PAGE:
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Since it features multiple candidate constituencies the amount of votes required to get elected is not a simple majority but a quota defined by the Droop formula (Total number of valid ballots/(Total number of candidates +1))+1. Ballots for candidates who exceed the quota have a surplus and that surplus gets redistributed according to the next preference on the ballot. The exact mechanism for choosing the actual votes that comprise the surplus amount is random and those randomly selected votes are then transferred as full votes to the next preference candidate. So when a candidate has 10000 votes with a quota of 8500, 1500 ballots are chosen at random and the preferences in those ballots are used to transfer them to the remaining candidates in play. For situations where a candidate gets a surplus on a second count (ie including transferred preferences from an eliminated candidate or from surplus votes from an earlier elected candidate) only the ballots transferred at the last stage are used when selecting the surplus votes to be transferred.
These shortcuts were introduced to speed up manual paper counts but they meant that the task of comparing an electronic count to a paper Voter Verified Audit Trail (VVAT) presents an interesting problem. In order to be able to fully and accurately validate the electronic count the VVAT records would have to be able to be tied exactly to the sequence of the electronic votes (so that each electronic record could be tied to each paper record and the random selections for surplus redistributions could be matched up). One solution to this would be to remove the shortcuts for electronic voting but that would have meant moving to e-Voting entirely as they could not use two different counting methods in different constituencies. So they had to implement an e-Voting STV counting mechanism that followed the same rules as a paper count would. Not hard to do but this then led to a further issue for those of us arguing for a voter verified audit trail for any e-voting system.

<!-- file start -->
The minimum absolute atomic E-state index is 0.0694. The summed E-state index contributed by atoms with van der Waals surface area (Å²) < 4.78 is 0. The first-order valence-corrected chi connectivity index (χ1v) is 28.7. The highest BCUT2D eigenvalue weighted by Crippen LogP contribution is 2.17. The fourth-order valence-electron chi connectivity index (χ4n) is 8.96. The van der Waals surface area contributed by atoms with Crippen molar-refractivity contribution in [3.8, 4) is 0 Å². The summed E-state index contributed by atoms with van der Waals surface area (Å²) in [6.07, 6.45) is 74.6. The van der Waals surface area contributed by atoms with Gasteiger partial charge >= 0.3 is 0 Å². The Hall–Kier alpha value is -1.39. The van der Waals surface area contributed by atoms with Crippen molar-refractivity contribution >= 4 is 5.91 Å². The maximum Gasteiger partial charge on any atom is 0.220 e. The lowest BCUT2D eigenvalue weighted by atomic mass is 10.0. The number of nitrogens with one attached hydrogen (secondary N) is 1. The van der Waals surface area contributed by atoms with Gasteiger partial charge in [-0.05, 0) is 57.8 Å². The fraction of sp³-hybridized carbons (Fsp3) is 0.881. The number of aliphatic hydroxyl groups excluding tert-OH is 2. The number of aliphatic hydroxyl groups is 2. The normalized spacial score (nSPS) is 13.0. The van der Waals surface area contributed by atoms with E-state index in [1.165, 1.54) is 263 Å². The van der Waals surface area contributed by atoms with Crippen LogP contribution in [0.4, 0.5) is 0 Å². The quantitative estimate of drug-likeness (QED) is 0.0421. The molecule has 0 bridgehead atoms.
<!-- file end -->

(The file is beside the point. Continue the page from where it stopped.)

One of the Irish Government's least silly arguments against any VVAT for e-Voting was that such a capability might be compromised and could result in someone figuring out exactly how (some) individual voters had voted. Since the Irish constitution explicitly specifies that parliamentary voting must be secret this was something they were very much afraid of - it's notable that since the constitution does not explicitly require counting votes to be accurate (it only implies this) they were less concerned about that. Anyway that's how it seemed to me when I met them about the issue - they didn't say it as bluntly as that but they were terrified about the potential secrecy problems but only worried about the potential for "small" errors.
The real problems with the Irish e-Voting debacle had very little to do with the complexities of an STV count - they were the same as they were\are in most other counties though. The machines in question were provided by private companies, closed and not adequately tested by properly independent security professionals, the vote tabulation software was also closed, similarly unavailable for inspection by independent specialists and most worryingly it was never available any significant period of time ahead of any given election as it had to be rewritten for each count. The lack of a voter verified paper audit capability (which could have been implemented safely despite the concerns described above) meant that the systems could be attacked\compromised\fail in ways that could materially affect an election without being detected. In the end though few of those problems led to the current Government's decision to abandon the problem, they finally got fed up with the political and financial costs associated with fighting to keep the project alive and they gave up. I'm pretty sure that many of the Government Ministers and civil servants involved still think that the Nedap\Powervote e-Voting system was perfectly fine.